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  • Anonymous

    Posted December 3, 2003

    charmingly good old chap wot wot

    when marial and Dandin of redwall get caputred by the evil foxwolf urgan nagru its up to joseph the bellmaker and four other to save them with the help of the log-a-log shrews and many other creartures. take an exciting jouneny from Mossflower to Roaringburn.

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  • Anonymous

    Posted March 16, 2003

    A Perfect Adventure

    A perfectly thought out adventure with numerouse scenarios. Once again Jacques has made another thrilling installment in the Redwall series. I highly enjoyed reading this story. It has the realistic scenario of an event that causes other events which makes up the view points of the story.

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  • Anonymous

    Posted November 9, 2002

    Jolly good, wot wot!

    I havent read this one yet. I so want to badly. I've already read Mariel, and this looked good, too.

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  • Anonymous

    Posted November 11, 2002

    Eric Swiftsword

    Yet again Mr.Jacques has turned out another fascinating book. The one problem i think is that how he incorporates his main characters to suddenly and this book is sorta like the ones before. But dont get me wrong this is a great book and you'll enjoy reading it.

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  • Anonymous

    Posted September 11, 2002

    An excelent book in the Redwall series

    I could barely stop reading it once I got into it if you liked Martin the Warrior you'll like this one. Also if you liked Mariel of Redwall she's back with her father in this wonderful adventure.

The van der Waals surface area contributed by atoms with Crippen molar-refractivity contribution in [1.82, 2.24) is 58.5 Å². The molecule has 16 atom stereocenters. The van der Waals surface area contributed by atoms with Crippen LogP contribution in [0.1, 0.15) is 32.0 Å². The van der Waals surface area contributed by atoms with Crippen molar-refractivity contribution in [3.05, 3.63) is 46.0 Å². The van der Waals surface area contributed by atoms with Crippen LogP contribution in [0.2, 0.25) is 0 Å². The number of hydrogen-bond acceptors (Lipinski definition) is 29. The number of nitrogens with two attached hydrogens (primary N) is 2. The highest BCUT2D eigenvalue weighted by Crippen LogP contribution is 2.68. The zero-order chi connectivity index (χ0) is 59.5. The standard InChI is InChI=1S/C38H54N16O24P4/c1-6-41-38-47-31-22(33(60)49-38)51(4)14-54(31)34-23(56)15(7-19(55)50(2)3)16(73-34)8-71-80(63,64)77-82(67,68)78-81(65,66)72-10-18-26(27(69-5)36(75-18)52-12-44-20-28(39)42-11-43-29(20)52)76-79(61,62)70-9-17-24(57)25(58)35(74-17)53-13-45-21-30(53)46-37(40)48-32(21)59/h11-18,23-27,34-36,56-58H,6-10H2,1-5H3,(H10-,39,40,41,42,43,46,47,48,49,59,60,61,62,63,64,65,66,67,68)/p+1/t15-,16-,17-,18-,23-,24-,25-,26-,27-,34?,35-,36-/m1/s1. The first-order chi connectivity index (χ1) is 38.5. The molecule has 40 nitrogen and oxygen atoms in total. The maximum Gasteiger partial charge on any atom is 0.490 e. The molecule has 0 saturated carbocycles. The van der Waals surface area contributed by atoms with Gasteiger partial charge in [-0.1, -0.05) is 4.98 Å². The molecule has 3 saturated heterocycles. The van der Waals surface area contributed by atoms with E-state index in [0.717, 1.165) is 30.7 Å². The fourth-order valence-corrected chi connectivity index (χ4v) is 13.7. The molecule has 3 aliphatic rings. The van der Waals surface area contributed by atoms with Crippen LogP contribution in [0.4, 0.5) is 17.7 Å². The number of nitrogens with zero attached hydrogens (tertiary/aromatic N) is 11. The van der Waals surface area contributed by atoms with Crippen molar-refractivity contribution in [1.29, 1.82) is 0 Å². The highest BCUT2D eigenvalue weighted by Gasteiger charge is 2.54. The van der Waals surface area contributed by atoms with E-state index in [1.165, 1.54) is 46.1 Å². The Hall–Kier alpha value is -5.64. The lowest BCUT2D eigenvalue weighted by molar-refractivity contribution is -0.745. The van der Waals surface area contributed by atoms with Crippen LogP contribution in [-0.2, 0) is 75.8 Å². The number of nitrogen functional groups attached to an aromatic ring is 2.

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  • Anonymous

    Posted February 19, 2002

    The Best of the Best

    I've read all of the books in the series, and I always liked this one the best. Joseph is my all-time favorite character. He has the neatest personality and the most heroic life. This is the story of an evil fox by the name of Urgan Nagru who tries to conquer Southsward. Mariel, Dandin and some new friends come to the rescue! The Bellmaker is getting worried about his daughter and leaves to seek her out, following a trail to Southsward. Definetly a delightful read! So read it!

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  • Anonymous

    Posted January 3, 2002

    Jacques has done it again

    I was very pleased when Sir Jacques wrote Mariel, Dandin, and Joseph into another story. And what a story it was! Splendid job, old chap!

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  • Anonymous

    Posted March 18, 2002

    Suspenseful

    This story is an exciting adventure. The author makes you feel as if you were their. The suspense and switching of characters makes you want to read more and more.